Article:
In practice, one may position two ring seal packers in a well bore as illustrated in FIG. 1. In this embodiment an upper ring seal packer 12 closes off the surface casing and isolates the desaturated formation 47 in the reservoir 15 from the well annulus. The lower ring seal packer 36 is positioned below a desaturated zone 48 indicated in the drawing by stylized diagonal cross hatching. Such an arrangement is used in a production well spaced apart from a steam injection well. When such a ring seal packer is employed in an injection well only a single packer may be used, or multiple packers may be used for injecting steam into only a limited depth of the well.

The ring seal packers are positioned by connecting them in appropriate locations in the production tubing inserted into the well for recovering petroleum. They are simply pushed into the well bore and the seal rings collapse as described above so as to slide along the length of the well tubing. The ring seal packers are simply pushed in place to the desired elevation. Since the rings are elastically collapsed they are continually in near sealing engagement with the inside walls of the tubing. Fluid can flow past the seal only along the body of the seal, inwardly between the end of a groove and the end of a pair of seal rings, longitudinally inside the pair of rings, then outwardly between the other end of the groove and the other end of the pair of rings. The narrow gaps at the ends of the rings greatly restrict fluid flow. Such a seal is used in a situation where complete sealing is not necessary and some leakage is tolerable.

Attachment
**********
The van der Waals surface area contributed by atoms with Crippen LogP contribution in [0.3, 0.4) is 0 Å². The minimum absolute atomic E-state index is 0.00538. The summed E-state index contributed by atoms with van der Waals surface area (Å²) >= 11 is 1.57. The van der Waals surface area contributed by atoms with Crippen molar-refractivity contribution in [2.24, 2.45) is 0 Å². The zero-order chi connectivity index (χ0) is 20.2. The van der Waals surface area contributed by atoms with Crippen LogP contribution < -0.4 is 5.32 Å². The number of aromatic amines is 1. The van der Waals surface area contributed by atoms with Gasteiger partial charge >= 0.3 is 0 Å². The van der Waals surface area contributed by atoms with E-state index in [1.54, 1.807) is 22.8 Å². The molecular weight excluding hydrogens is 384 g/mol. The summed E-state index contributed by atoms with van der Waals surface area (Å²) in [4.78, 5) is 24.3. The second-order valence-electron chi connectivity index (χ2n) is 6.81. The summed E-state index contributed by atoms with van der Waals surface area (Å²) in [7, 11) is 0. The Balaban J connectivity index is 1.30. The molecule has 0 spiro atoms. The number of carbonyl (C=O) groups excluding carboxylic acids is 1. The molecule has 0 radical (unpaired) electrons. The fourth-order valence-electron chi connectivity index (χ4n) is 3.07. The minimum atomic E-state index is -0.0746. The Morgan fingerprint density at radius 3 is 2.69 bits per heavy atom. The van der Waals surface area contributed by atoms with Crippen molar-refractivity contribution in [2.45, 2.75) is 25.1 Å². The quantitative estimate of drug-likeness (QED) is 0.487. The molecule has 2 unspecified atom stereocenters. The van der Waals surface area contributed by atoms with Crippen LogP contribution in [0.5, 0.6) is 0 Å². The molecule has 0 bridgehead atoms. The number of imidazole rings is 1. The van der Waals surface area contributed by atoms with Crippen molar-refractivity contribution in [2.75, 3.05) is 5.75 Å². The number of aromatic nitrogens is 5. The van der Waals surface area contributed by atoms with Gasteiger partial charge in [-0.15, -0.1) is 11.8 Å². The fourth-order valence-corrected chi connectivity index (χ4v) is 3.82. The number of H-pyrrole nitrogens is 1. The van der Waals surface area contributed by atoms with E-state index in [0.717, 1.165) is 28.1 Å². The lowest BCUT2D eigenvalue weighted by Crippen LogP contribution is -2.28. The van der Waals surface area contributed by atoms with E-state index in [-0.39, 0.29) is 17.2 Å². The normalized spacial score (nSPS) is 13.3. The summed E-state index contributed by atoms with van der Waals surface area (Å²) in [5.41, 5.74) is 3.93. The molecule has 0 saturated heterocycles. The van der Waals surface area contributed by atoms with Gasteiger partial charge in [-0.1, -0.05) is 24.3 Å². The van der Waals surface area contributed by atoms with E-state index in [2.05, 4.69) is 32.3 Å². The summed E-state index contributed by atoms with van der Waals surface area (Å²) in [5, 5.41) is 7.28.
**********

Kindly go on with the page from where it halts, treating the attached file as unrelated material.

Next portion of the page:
The ring seal packers may be withdrawn by reversing and simply pulling on the production tube.

When positioned as illustrated oil can flow from the reservoir into the gravel pack and then through the slots in the perforated liner. This oil is recovered from the well bore by a pump (not shown). Steam from the desaturated zone may also enter the well bore through the slots in the perforated liner. Flow of such steam into the production tube is largely prevented by the lower packer. Flow of such steam into the annulus between the production tube and the surface casing is largely prevented by the upper ring seal packer.

The ring seal packers have other uses such as isolating a portion of the well where sanding is a problem. Such a ring seal packer may be used in a gradually dropping reservoir for isolating the desaturated zone.